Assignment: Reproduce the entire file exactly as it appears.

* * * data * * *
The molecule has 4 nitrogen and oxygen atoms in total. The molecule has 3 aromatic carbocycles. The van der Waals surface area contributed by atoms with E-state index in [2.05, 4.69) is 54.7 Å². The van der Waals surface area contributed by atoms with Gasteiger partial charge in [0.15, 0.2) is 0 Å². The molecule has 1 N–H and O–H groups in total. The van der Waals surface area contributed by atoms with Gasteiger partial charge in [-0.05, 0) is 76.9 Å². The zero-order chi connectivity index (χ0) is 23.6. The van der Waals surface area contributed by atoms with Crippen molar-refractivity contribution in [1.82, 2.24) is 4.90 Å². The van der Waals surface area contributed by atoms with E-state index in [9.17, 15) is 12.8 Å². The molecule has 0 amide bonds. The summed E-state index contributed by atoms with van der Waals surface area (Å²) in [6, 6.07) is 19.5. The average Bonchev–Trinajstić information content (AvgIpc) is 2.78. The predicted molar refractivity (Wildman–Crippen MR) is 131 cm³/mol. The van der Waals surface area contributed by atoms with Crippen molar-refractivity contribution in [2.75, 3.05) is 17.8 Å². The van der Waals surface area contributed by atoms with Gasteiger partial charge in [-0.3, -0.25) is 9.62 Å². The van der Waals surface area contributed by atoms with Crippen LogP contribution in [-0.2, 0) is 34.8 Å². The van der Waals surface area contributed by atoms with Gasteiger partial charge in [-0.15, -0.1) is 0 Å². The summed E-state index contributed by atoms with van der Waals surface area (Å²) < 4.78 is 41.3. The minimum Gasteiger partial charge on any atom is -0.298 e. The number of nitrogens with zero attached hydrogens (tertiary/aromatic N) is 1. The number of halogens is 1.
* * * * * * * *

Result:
The molecule has 4 nitrogen and oxygen atoms in total. The molecule has 3 aromatic carbocycles. The van der Waals surface area contributed by atoms with E-state index in [2.05, 4.69) is 54.7 Å². The van der Waals surface area contributed by atoms with Gasteiger partial charge in [0.15, 0.2) is 0 Å². The molecule has 1 N–H and O–H groups in total. The van der Waals surface area contributed by atoms with Gasteiger partial charge in [-0.05, 0) is 76.9 Å². The zero-order chi connectivity index (χ0) is 23.6. The van der Waals surface area contributed by atoms with Crippen molar-refractivity contribution in [1.82, 2.24) is 4.90 Å². The van der Waals surface area contributed by atoms with E-state index in [9.17, 15) is 12.8 Å². The molecule has 0 amide bonds. The summed E-state index contributed by atoms with van der Waals surface area (Å²) in [6, 6.07) is 19.5. The average Bonchev–Trinajstić information content (AvgIpc) is 2.78. The predicted molar refractivity (Wildman–Crippen MR) is 131 cm³/mol. The van der Waals surface area contributed by atoms with Crippen molar-refractivity contribution in [2.75, 3.05) is 17.8 Å². The van der Waals surface area contributed by atoms with Gasteiger partial charge in [-0.3, -0.25) is 9.62 Å². The van der Waals surface area contributed by atoms with Crippen LogP contribution in [-0.2, 0) is 34.8 Å². The van der Waals surface area contributed by atoms with Gasteiger partial charge in [-0.15, -0.1) is 0 Å². The summed E-state index contributed by atoms with van der Waals surface area (Å²) < 4.78 is 41.3. The minimum Gasteiger partial charge on any atom is -0.298 e. The number of nitrogens with zero attached hydrogens (tertiary/aromatic N) is 1. The number of halogens is 1.